English Literature
Henry David Thoreau

Henry David Thoreau

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The Remarkable Life and Enduring Influence of Henry David Thoreau

Have you ever pondered the purpose of living? Or sought solace in the untouched beauty of nature? These were the musings of Henry David Thoreau, an American poet, author, philosopher, and naturalist. Thoreau's renowned works, including "Walden, or Life in the Woods" (1854) and "Sic Vita" (1841), established him as a leading figure in American naturalism and transcendental literature.

Early Years

Henry David Thoreau was born in 1817 in Concord, Massachusetts, where he spent most of his childhood. Despite not being fond of the town of Concord, he was captivated by the surrounding natural landscape of forests, rivers, and meadows. Thoreau's deep connection with nature, developed during his formative years, would greatly influence his writing and philosophy.

At 16, Thoreau enrolled in Harvard College, studying various subjects such as classics, philosophy, and science. He notably declined to pay the five-dollar fee for his diploma, and therefore never formally graduated. After leaving Harvard, Thoreau taught in Massachusetts for a short time.

The Concord Academy and Teaching

Thoreau left his teaching position due to his refusal to use physical punishment on students. He then opened the Concord Academy with his brother John, emphasizing the significance of nature and community, core aspects of Thoreau's beliefs. Sadly, the school closed after John's passing a few years later.

Upon his return to Concord, Thoreau met Ralph Waldo Emerson, who became his lifelong mentor. Emerson introduced Thoreau to influential figures in New England's literary and philosophical circles, and Thoreau adopted the transcendentalist philosophy. He began publishing essays and poems, many derived from his journal.

The Transcendentalist Movement

Transcendentalism emerged in New England in the 1830s, centering around the belief in the inherent divinity of nature and humanity, and the necessity of balance and connection between the two.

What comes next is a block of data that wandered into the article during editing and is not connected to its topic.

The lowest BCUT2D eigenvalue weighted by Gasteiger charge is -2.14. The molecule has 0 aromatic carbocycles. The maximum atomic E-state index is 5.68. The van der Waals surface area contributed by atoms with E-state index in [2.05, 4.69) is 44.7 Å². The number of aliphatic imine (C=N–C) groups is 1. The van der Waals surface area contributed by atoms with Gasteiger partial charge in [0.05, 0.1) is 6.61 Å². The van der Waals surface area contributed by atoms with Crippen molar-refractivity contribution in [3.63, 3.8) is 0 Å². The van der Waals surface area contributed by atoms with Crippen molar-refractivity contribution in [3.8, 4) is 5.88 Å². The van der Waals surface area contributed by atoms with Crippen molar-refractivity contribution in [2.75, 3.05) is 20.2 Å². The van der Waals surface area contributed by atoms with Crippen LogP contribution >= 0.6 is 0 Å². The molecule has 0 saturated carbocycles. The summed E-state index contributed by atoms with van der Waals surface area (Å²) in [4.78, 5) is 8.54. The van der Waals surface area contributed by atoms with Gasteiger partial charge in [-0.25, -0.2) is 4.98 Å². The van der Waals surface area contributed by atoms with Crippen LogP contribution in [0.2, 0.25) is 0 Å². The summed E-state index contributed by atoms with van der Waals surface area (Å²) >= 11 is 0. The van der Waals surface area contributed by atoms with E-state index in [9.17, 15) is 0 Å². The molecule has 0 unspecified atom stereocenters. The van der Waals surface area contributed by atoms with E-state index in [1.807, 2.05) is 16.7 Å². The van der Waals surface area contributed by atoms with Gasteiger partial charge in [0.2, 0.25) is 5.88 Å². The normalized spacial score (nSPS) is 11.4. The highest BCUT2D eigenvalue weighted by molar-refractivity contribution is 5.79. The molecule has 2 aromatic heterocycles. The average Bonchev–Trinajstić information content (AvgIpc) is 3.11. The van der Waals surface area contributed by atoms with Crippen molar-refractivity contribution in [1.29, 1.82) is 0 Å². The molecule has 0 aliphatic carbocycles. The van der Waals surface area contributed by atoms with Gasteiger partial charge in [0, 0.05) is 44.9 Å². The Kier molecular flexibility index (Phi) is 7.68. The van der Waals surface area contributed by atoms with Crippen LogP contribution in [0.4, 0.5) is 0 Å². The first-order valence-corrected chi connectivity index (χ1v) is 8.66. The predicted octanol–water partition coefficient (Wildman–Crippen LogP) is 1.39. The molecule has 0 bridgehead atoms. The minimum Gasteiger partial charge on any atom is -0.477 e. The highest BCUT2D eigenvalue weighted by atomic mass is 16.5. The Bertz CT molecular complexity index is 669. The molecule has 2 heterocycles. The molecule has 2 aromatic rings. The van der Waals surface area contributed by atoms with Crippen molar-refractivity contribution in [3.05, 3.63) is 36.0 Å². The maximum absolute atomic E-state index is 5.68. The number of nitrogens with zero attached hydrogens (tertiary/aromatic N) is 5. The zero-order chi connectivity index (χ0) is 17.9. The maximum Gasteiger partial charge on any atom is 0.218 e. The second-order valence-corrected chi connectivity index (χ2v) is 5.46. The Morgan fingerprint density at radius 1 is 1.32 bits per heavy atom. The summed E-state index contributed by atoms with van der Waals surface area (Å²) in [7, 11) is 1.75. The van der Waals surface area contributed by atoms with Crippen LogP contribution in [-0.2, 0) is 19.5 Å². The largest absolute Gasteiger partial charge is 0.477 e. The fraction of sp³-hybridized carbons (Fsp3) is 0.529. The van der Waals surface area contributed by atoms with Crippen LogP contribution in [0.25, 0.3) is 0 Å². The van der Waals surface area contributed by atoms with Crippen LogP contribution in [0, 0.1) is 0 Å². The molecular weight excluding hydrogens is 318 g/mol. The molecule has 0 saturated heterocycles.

Living in the Woods

For some time, Thoreau lived with the Emerson family, tutoring their children. In the 1840s, he returned to Concord and worked in his family's pencil factory. Then, he embarked on a transformative experience, relocating to a small cabin in the woods to practice "simple living." This cabin, situated on Emerson's property near Walden Pond, became Thoreau's dwelling for two years, two months, and two days.

During his time in the cabin, Thoreau was arrested for not paying the poll tax for six years in protest against the United States' involvement in the Mexican-American War and slavery. He was released when someone, possibly his aunt, paid the tax. This experience inspired Thoreau to give a lecture and write the essay "Civil Disobedience" (1849), one of his most influential works.

After his time in the cabin, Thoreau wrote "Walden, or Life in the Woods" (1854), a book chronicling his experiences and spiritual philosophies. Initially, it did not receive much praise, but "Walden" now stands as one of the most significant works in American literature.

Later Years and Legacy

In his later years, Thoreau occasionally worked for his family's pencil factory while also pursuing his passion for nature by working as a surveyor. He continued to observe and record his findings in a journal, and his observations became increasingly scientific with age. Thoreau also published essays on nature and politics, along with his creative works, such as poetry.

Thoreau passed away in 1862 at 44 years old after battling tuberculosis for many years. His legacy lives on through his influential writing and philosophy, which continue to inspire and impact readers and environmentalists in the present day.


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